Howard Dunington-Grubb was an active member of numerous clubs and was well known and welcomed with respect wherever he went. He often enjoyed lunch at Toronto’s Arts and Letters Club, and at least once a month would be seen at the Toronto Board of Trade where he was a member of the largest committee--that of Advisory Engineering and Planning. Also a member of the University Club in Toronto, Howard Grubb was an active member of the Toronto Skating Club, now the Toronto Cricket, Skating and Curling Club. Only a few years before he died was he forced to give up this activity. He was also an ardent golfer, and long-time member of the Toronto Golf Club (in Mississauga), one of the oldest and finest clubs in the Toronto area, where he drove a straight ball until 1963!

With all this activity he found time to lecture on landscape design at the University of Toronto for over a quarter of a century. In the mid 50s he was honored by the Ontario Association of Architects, receiving their Allied Arts Medal. In addition, he was made an honorary member of both the Canadian and Ontario Nursery Trades Associations (the first person to be so named). In August 1963 the International Shade Tree Conference (now the International Society of Arboriculture), while in convention in Toronto, bestowed on him their honorary membership--the first such to a Canadian.

The final recognition of a long, dedicated career came just a month before he died in January 1965. Writing about him in the March 1965 issue of Canadian Nurseryman magazine, I said, “Well do I remember the Ontario Landscape Contractors Convention this year at The Inn On The Park. Specifically in mind is the President’s reception just prior to the annual banquet. All but lost in a vast sea of humanity, laughing, telling jokes and generally enjoying themselves, sat a happy and modest gentleman, chatting with Mrs. Harry VanDyk, wife of the Association’s incoming President. When I touched him on the shoulder and said, “What a crowd, eh?” Howard Dunington-Grubb replied, ‘Yes, yes, wonderful Par-r-ty, grand!’

“Mr. Grubb enjoyed such get-togethers--the more people there were, and the livelier things were, the more he enjoyed it all. Even in the months just prior to his passing, Mr. Grubb attended as many as three and four gatherings (or as he used to prefer--‘parties’) each week. At each he would sit and talk with his many respected friends and watch the activities going on all around. He just liked to be where there was plenty of activity.”

I am proud to say that I knew him well--very well. There are few people around now in the 2000s who knew him at all, let alone able to say that they chatted with him, and drank good wine with him on a regular basis. The reason for this is that two years before his death, he had a couple of car accidents in succession and correctly decided he should stop driving, even though he was easily able to pass his annual drivers test. It was agreed he would take taxis to his parties, but he didn’t want to do that to get to work each day. (He was frugal too!) He knew that I was the only other person in the Sheridan Nurseries head office who lived in the east end (everybody else lived much closer to the office which was on the border line between Toronto and Mississauga). He asked me if I would consider driving him to the office in the morning, and home at night on days when I had a regular schedule; i.e. no meetings or other events to attend. He said he would not be surprised nor upset if I turned him down, and that if I agreed, he’d be only too pleased to take a taxi any day when my schedule, for whatever reason, prevented me from driving him.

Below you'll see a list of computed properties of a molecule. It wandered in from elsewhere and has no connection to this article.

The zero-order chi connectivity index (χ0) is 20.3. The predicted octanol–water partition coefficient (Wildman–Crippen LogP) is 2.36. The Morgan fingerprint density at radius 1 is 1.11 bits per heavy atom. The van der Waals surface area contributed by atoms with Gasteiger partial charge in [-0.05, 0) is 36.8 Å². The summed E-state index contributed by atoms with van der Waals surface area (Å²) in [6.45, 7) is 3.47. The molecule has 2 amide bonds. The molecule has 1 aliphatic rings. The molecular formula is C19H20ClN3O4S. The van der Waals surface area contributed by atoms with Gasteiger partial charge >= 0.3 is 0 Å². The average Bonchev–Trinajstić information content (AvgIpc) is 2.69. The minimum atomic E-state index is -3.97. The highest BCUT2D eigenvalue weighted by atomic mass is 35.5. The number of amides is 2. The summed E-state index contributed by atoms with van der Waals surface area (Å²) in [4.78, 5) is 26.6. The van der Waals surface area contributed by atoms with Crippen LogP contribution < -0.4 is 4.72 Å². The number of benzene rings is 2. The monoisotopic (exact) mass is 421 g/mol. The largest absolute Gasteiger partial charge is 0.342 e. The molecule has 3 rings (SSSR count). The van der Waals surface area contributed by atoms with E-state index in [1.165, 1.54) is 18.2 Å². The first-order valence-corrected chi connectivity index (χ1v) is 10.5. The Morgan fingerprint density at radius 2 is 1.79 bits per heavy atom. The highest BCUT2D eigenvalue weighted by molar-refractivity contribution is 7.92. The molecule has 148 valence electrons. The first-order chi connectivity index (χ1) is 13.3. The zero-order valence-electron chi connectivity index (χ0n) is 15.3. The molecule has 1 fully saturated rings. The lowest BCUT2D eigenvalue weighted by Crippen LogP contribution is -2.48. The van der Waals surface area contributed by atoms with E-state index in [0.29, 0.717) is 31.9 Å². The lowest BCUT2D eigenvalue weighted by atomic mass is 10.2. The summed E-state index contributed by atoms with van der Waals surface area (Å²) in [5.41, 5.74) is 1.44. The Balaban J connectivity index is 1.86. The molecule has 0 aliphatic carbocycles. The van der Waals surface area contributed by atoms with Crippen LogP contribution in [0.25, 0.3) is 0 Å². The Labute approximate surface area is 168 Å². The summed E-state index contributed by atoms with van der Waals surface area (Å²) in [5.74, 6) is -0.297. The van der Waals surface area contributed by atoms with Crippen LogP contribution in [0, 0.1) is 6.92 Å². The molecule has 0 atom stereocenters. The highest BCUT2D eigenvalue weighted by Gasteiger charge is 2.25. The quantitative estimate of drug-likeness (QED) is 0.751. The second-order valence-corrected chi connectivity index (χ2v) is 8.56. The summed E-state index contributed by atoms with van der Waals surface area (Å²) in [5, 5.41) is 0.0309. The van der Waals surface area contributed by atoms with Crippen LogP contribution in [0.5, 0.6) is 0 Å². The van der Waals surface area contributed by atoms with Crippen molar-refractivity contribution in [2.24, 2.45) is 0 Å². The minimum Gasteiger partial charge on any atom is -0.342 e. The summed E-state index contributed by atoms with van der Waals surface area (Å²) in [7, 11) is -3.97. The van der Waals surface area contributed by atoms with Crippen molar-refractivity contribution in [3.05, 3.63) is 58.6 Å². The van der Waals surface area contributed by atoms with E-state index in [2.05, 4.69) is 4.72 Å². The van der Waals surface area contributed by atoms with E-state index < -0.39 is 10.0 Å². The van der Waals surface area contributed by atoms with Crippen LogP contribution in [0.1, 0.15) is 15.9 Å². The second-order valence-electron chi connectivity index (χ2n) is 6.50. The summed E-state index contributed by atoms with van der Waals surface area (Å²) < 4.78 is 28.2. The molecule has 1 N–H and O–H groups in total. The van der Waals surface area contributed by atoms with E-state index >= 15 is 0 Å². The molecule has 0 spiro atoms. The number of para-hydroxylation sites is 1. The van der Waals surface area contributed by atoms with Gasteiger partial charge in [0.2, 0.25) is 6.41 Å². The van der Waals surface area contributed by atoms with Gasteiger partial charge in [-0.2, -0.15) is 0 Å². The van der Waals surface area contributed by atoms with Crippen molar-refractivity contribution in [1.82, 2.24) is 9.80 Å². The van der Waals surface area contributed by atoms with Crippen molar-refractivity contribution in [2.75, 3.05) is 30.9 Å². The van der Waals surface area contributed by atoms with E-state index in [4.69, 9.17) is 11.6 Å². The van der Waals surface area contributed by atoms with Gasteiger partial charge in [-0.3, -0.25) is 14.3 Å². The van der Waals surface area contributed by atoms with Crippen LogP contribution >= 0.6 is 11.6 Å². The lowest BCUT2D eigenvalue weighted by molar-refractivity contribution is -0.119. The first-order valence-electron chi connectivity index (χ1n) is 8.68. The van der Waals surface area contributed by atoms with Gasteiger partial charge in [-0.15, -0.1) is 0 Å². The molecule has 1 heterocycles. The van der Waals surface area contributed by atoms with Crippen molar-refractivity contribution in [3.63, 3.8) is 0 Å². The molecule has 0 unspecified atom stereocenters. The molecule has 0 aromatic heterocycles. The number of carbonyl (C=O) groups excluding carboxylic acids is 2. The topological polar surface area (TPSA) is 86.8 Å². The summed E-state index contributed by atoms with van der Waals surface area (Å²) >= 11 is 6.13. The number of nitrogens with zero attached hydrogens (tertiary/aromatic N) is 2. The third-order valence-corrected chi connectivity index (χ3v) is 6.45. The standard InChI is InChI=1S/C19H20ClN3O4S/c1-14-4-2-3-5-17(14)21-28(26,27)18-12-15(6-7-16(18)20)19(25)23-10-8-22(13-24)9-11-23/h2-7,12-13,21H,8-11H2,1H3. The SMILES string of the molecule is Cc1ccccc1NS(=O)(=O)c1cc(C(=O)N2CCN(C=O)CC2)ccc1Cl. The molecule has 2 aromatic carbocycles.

That was the beginning of a nearly two years of close friendship. For example, Friday nights it had been his custom to stop at Toronto’s main LCBO (liquor) store to choose some fine wines for the weekend. He asked me if I minded doing this, and I of course, concurred. That lead him, on the second Friday night, to invite me to his home where we sampled the various wines, and enjoyed snacks prepared for each occasion by Beatrice, his housekeeper.

My duties, in addition to listening to the various problems that plagued the Sheridan “family” (about which more in a distant similar article) in those turbulent years even ended up including purchasing a new car for Beatrice so she could do the house shopping.

A few months before his death I decided it was my time to buy the car of my dreams, and went shopping at Mercedes Benz of Canada for a new sports car--a 230SL. I saw what I liked and ordered one, but they offered to loan me their demonstrator for a day. So, the next morning on the way to work Grubby and I (his close friends always called him Grubby, even to his face) dropped in at Mercedes Benz right in the centre of Toronto, near his home. There we switched cars, and I can still hear him saying to me how much he “loved thaaat cah.” The reason was that as a two-seater sports car very low to the road, it was much easier for him to get in, and he had much less difficultly lifting his long legs in than he did with traditional sedans, or even coupes.

Unfortunately, my new car didn’t arrive from Germany until a month after he passed away. I do remember him asking me on more than one occasion when was my new car coming!

A friend fondly remembered, Howard Burlingham Dunington Grubb.